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I am look for a way to determine the definiteness of a quadratic form on the orthogonal complement of a line. More specifically, I have the quadratic form $Q^-(x) = -x_0^2 + x_1^2 + \cdots + x_n^2$, which I know is indefinite. The text I am reading makes the claim that if you have a vector $x$ such that $Q^-(x) >0 $, then it must be true that $Q^-$ is indefinite on the orthogonal complement of $x$. I am not sure how one would prove this. Any suggestions on a general strategy to prove something like this would be appreciated as I also would like to then determine what would be true about the orthogonal complement when $Q^-(x) = 0$ or $Q^-(x) < 0$.

Note that the inner product being used here is $\langle x,y\rangle = -x_0y_0 + x_1y_1 + \cdots + x_ny_n$.

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    $\begingroup$ The text is Three-dimensional geometry and topology, by Thurston $\endgroup$ – luthien Jun 13 '18 at 20:07
  • $\begingroup$ false for $n=1.$ $\endgroup$ – Will Jagy Jun 13 '18 at 20:10
  • $\begingroup$ Ah yes, you are correct. I think perhaps Thurston was assuming $n>1$. $\endgroup$ – luthien Jun 13 '18 at 20:21
  • $\begingroup$ I'm looking at a pdf from an early edition/version. I'm not sure you have correctly interpreted what he wrote $\endgroup$ – Will Jagy Jun 13 '18 at 20:22
  • $\begingroup$ Here is one instance I am looking at. He's talking about the relationship between the hyperboloid model and projective model of hyperbolic space. He says "If $x\in \Bbb{R}\Bbb{P}^n$ is such a point, [a point not representing a point on the hyperboloid], $Q^-$ is positive on the associated line $X\subset \Bbb{E}^{n,1}$. This means $Q^-$ is indefinite on the orthogonal complement $X^{\bot}$ of $X$, and that the corresponding hyperspace $x^{\bot}\subset \Bbb{R}\Bbb{P}^n$ intersects hyperbolic space." (page 71) $\endgroup$ – luthien Jun 13 '18 at 20:34
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Hint The standard basis of $\Bbb R^{n, 1}$ is orthogonal with respect to $Q^-$, and we can read off that the signature of $Q^-$ is $(n, 1)$

On the other hand, if $Q^- \vert_{x^{\perp}}$ is definite, we can choose an orthogonal basis $(E_1, \ldots, E_n)$ for whichever of $\pm Q^-$ is positive definite, so that $(x, E_1, \ldots, E_n)$ is again an orthogonal basis. What, then, is the signature of $Q^-$?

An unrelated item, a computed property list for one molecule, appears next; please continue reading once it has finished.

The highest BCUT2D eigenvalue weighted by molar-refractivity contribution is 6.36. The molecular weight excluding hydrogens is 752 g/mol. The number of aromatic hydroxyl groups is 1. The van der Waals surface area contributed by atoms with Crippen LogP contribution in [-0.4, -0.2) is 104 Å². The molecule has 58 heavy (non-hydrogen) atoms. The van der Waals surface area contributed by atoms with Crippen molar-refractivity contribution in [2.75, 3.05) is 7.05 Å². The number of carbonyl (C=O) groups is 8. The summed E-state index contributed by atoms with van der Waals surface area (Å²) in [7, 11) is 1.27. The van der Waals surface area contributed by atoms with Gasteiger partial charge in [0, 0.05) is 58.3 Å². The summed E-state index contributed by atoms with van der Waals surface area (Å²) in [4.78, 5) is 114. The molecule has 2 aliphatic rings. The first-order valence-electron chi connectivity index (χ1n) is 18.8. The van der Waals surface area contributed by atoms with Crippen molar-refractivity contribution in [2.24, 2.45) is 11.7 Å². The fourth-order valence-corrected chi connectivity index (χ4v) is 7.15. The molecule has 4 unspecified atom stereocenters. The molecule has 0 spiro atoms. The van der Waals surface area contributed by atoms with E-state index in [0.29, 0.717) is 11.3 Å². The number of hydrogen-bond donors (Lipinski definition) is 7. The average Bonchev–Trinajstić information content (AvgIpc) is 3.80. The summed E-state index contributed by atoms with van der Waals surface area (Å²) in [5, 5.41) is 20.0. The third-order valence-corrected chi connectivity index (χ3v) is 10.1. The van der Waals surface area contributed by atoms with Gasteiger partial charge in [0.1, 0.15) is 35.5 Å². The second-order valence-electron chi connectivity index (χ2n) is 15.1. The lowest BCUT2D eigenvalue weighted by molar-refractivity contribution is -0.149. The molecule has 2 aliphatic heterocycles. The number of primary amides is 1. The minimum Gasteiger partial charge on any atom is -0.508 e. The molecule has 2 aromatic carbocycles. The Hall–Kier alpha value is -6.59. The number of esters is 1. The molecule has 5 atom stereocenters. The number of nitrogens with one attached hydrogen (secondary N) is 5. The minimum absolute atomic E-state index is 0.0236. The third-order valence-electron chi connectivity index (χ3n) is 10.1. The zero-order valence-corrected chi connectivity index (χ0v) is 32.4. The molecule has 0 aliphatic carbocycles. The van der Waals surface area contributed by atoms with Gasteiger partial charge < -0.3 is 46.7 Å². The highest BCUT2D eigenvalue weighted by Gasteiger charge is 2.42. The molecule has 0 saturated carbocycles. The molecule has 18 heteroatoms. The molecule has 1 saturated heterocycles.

Note that this approach makes plain the exception Will Jagy pointed out in the comments.

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  • $\begingroup$ I know very little about quadratic forms, so I'm not entirely sure how to determine the signature. Do you have a suggestion of something I could read to understand this? $\endgroup$ – luthien Jun 13 '18 at 22:50
  • $\begingroup$ You can just replace all of the references in my answer to $Q^-$ with references to the bilinear form $\langle\,\cdot\,,\,\cdot\,\rangle$. $\endgroup$ – Travis Jun 14 '18 at 2:38
  • $\begingroup$ I just don't know a good way in general to determine a signature. How does the basis relate to the signature? $\endgroup$ – luthien Jun 14 '18 at 5:22
  • $\begingroup$ A basis of a vector space $(E_a)$ is orthogonal with respect to an inner product $B$ iff $B(E_a, E_b) = 0$ for all $a \neq b$; in particular, this forces $B(E_a, E_a) \neq 0$ for all $a$. Given an orthogonal basis $(E_a)$, the signature of $B$ is $(p, q)$, where $p$ is the number of positive elements $B(E_a, E_a)$, and $q$ is the number of negative elements. Critically, the numbers $p, q$ do not dependent on the choice of basis. $\endgroup$ – Travis Jun 15 '18 at 3:10

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